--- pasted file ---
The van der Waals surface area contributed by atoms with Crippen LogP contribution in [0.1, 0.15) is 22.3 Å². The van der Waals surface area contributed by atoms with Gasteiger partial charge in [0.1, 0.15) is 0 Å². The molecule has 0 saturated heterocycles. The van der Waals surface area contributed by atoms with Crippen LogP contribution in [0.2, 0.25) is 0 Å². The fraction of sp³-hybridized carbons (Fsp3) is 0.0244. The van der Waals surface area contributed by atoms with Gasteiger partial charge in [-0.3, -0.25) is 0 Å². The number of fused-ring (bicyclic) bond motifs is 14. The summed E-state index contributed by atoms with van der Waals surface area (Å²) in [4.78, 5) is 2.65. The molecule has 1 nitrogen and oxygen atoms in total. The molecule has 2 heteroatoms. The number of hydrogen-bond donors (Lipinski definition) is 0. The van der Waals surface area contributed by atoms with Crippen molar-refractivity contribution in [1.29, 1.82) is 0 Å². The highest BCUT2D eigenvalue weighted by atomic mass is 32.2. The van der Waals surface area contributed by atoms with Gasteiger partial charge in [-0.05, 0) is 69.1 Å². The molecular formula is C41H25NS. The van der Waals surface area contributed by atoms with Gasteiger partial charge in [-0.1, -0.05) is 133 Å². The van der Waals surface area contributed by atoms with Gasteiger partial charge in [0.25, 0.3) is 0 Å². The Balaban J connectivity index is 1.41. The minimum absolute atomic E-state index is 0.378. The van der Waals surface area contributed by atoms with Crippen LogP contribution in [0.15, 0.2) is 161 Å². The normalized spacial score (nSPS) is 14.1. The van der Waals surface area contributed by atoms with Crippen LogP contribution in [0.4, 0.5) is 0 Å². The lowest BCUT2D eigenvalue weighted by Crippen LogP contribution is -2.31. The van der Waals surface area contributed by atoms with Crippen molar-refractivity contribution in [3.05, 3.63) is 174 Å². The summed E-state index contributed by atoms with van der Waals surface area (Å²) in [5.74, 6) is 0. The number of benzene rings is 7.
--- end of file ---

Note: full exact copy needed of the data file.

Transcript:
The van der Waals surface area contributed by atoms with Crippen LogP contribution in [0.1, 0.15) is 22.3 Å². The van der Waals surface area contributed by atoms with Gasteiger partial charge in [0.1, 0.15) is 0 Å². The molecule has 0 saturated heterocycles. The van der Waals surface area contributed by atoms with Crippen LogP contribution in [0.2, 0.25) is 0 Å². The fraction of sp³-hybridized carbons (Fsp3) is 0.0244. The van der Waals surface area contributed by atoms with Gasteiger partial charge in [-0.3, -0.25) is 0 Å². The number of fused-ring (bicyclic) bond motifs is 14. The summed E-state index contributed by atoms with van der Waals surface area (Å²) in [4.78, 5) is 2.65. The molecule has 1 nitrogen and oxygen atoms in total. The molecule has 2 heteroatoms. The number of hydrogen-bond donors (Lipinski definition) is 0. The van der Waals surface area contributed by atoms with Crippen molar-refractivity contribution in [1.29, 1.82) is 0 Å². The highest BCUT2D eigenvalue weighted by atomic mass is 32.2. The van der Waals surface area contributed by atoms with Gasteiger partial charge in [-0.05, 0) is 69.1 Å². The molecular formula is C41H25NS. The van der Waals surface area contributed by atoms with Gasteiger partial charge in [-0.1, -0.05) is 133 Å². The van der Waals surface area contributed by atoms with Gasteiger partial charge in [0.25, 0.3) is 0 Å². The Balaban J connectivity index is 1.41. The minimum absolute atomic E-state index is 0.378. The van der Waals surface area contributed by atoms with Crippen LogP contribution in [0.15, 0.2) is 161 Å². The normalized spacial score (nSPS) is 14.1. The van der Waals surface area contributed by atoms with Crippen LogP contribution in [0.4, 0.5) is 0 Å². The lowest BCUT2D eigenvalue weighted by Crippen LogP contribution is -2.31. The van der Waals surface area contributed by atoms with Crippen molar-refractivity contribution in [3.05, 3.63) is 174 Å². The summed E-state index contributed by atoms with van der Waals surface area (Å²) in [5.74, 6) is 0. The number of benzene rings is 7.